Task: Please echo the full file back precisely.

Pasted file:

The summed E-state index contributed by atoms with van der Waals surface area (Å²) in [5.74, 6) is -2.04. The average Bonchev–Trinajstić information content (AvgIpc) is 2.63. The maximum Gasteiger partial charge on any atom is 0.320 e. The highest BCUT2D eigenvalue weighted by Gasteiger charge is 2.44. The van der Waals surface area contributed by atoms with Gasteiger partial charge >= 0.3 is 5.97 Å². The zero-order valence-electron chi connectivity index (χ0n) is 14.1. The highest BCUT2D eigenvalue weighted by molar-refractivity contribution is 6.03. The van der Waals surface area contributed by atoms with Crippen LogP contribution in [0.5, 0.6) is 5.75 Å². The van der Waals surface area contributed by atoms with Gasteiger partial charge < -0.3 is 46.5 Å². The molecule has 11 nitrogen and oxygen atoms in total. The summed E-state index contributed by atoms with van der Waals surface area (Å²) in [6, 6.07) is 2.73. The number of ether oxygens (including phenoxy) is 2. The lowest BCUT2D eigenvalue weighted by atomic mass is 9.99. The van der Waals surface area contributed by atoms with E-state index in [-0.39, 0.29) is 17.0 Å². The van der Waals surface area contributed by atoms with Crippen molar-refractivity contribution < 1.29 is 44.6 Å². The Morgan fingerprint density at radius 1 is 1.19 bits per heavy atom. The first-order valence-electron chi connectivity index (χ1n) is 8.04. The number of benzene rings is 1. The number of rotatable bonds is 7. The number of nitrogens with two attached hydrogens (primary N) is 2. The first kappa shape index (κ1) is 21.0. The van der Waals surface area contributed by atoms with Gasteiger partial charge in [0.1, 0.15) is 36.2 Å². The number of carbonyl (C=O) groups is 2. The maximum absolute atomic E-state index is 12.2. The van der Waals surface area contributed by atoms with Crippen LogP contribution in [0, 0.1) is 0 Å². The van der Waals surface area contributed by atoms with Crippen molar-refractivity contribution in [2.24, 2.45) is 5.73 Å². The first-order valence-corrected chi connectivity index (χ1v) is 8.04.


The summed E-state index contributed by atoms with van der Waals surface area (Å²) in [5.74, 6) is -2.04. The average Bonchev–Trinajstić information content (AvgIpc) is 2.63. The maximum Gasteiger partial charge on any atom is 0.320 e. The highest BCUT2D eigenvalue weighted by Gasteiger charge is 2.44. The van der Waals surface area contributed by atoms with Gasteiger partial charge >= 0.3 is 5.97 Å². The zero-order valence-electron chi connectivity index (χ0n) is 14.1. The highest BCUT2D eigenvalue weighted by molar-refractivity contribution is 6.03. The van der Waals surface area contributed by atoms with Crippen LogP contribution in [0.5, 0.6) is 5.75 Å². The van der Waals surface area contributed by atoms with Gasteiger partial charge < -0.3 is 46.5 Å². The molecule has 11 nitrogen and oxygen atoms in total. The summed E-state index contributed by atoms with van der Waals surface area (Å²) in [6, 6.07) is 2.73. The number of ether oxygens (including phenoxy) is 2. The lowest BCUT2D eigenvalue weighted by atomic mass is 9.99. The van der Waals surface area contributed by atoms with E-state index in [-0.39, 0.29) is 17.0 Å². The van der Waals surface area contributed by atoms with Crippen molar-refractivity contribution < 1.29 is 44.6 Å². The Morgan fingerprint density at radius 1 is 1.19 bits per heavy atom. The first-order valence-electron chi connectivity index (χ1n) is 8.04. The number of benzene rings is 1. The number of rotatable bonds is 7. The number of nitrogens with two attached hydrogens (primary N) is 2. The first kappa shape index (κ1) is 21.0. The van der Waals surface area contributed by atoms with Gasteiger partial charge in [0.1, 0.15) is 36.2 Å². The number of carbonyl (C=O) groups is 2. The maximum absolute atomic E-state index is 12.2. The van der Waals surface area contributed by atoms with Crippen LogP contribution in [0, 0.1) is 0 Å². The van der Waals surface area contributed by atoms with Crippen molar-refractivity contribution in [2.24, 2.45) is 5.73 Å². The first-order valence-corrected chi connectivity index (χ1v) is 8.04.